Preparing for a colonoscopy

Preparing for a colonoscopy

Preparing for a colonoscopy

Of the members of the social group of five people I belong to, four have been diagnosed with inflammatory bowel disease, and at least four have undergone a diagnostic colonoscopy. This story goes an awful lot of people… I’m going to see the doctor yet again next week for another colonoscopy and a CT scan.The colonoscopy is performed by a doctor experienced in the procedure and lasts approximately 30-60 minutes. Medications will be given into your vein to make you feel relaxed and drowsy. You will be asked to lie on your left side on the examining table. During a colonoscopy, the doctor uses a colonoscope, a long, flexible, tubular instrument about 1/2-inch in diameter that transmits an image of the lining of the colon so the doctor can examine it for any abnormalities. The colonoscope is inserted through the rectum and advanced to the other end of the large intestine.


Your doctor places a thin, lighted tube through your anus and rectum up into the colon. Before the procedure, you get a sedative and pain medication to make you more comfortable. The colonoscopy tube has a small camera on it. It shows your doctor images of the inside of your colon as the tube moves through. The doctor can also take a small sample of tissue through the tube to examine later. Getting this type of sample is part of a test called a A doctor called a gastroenterologist, or GI doctor, usually does a colonoscopy. This type of doctor specializes in the digestive system. A surgeon may also do the procedure. Your team will also include a nurse and possibly an anesthesia specialist. (Source:biopsy. You will need to take a laxative or give yourself an enema at a certain time before the colonoscopy.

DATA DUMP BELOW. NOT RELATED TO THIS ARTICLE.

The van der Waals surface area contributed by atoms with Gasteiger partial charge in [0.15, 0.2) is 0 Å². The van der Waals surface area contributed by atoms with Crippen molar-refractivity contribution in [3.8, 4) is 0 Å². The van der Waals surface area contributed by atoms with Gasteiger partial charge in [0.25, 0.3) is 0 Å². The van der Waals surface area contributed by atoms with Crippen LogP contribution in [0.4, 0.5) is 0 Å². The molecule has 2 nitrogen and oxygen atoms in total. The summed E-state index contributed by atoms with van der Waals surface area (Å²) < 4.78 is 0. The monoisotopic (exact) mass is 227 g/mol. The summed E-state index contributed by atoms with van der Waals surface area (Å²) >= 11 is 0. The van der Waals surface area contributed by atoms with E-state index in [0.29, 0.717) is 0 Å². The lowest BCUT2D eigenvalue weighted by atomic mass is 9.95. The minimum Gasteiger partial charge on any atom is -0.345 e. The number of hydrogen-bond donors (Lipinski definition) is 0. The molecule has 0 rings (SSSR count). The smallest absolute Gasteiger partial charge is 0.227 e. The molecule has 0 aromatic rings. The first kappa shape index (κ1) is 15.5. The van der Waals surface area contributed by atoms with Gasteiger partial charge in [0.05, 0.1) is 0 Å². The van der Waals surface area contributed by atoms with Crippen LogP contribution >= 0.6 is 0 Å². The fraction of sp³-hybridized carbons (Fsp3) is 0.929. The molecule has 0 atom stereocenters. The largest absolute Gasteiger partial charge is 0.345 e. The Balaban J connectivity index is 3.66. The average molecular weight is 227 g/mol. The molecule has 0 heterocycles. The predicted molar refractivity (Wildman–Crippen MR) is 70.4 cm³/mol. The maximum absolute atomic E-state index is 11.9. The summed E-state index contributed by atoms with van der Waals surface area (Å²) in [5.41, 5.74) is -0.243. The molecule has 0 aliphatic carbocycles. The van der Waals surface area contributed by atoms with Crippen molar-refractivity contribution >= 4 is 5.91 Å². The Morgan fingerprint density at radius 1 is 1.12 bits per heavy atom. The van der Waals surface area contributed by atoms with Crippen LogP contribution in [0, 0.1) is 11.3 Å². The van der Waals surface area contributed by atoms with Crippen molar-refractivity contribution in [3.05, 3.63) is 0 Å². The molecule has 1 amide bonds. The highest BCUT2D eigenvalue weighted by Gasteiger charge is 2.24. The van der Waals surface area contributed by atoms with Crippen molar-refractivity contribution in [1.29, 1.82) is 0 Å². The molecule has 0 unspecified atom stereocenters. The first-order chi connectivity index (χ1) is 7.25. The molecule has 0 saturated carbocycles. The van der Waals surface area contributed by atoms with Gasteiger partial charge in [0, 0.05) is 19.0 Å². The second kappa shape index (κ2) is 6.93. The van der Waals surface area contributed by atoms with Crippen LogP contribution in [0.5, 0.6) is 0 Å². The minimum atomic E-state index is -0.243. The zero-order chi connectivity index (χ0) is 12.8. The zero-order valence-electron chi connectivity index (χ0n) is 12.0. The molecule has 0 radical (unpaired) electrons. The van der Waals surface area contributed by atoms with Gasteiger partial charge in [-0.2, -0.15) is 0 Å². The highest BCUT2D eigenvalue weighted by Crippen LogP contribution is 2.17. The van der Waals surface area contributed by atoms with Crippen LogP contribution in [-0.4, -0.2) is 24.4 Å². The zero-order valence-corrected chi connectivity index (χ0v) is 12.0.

Your doctor's office will tell you what to use. The laxative is a pill or a powder you mix with water before drinking. A laxative speeds up the process of waste leaving your colon and it will make you have more bowel movements than usual. There is a small risk that the tube used for a colonoscopy might puncture the colon. This is rare, but you might need surgery to repair it if this happens. Talk with your health care team if you have concerns about this.Abdominal Pain Syndrome Belching, Bloating, and Flatulence Colonoscopy Colorectal Cancer Common GI Symptoms Covid-19 Gastroparesis Hepatitis C Inflammatory Bowel Disease Irritable Bowel Syndrome See All Topics (A-Z) (Source: gi.org)


Your lifetime risk (defined as life to 85 years old) is approximately 6% (male or female). Your risk is roughly doubled if one (1) first degree relative (parent, sibling or child) had colon cancer or polyps after age 50, and is higher if the cancer or polyps were diagnosed at a younger age or if more members of your family are affected. Certain inherited disorders, for example, polyposis syndromes and hereditary non-polyposis colorectal cancer, can increase your risk of developing colon cancer, but those are rare. Other important risk factors include obesity, cigarette smoking, inflammatory conditions in the colon such as Crohn’s, Colitis and Ulcerative Colitis, red meat consumption, and excessive alcohol consumption.

Your doctor is in the best position to discuss whether your personal or family history suggests one of those conditions.If one or more first degree relative (parent, sibling or child) has had a precancerous polyp or colon cancer, the general guideline is to begin colon cancer screening 10 years younger than the youngest age of the family member with colon cancer, or age 40, whichever is younger. There are additional guidelines for suspected or confirmed rare syndromes, and you should discuss these options with your doctor. (Source:gi.org)





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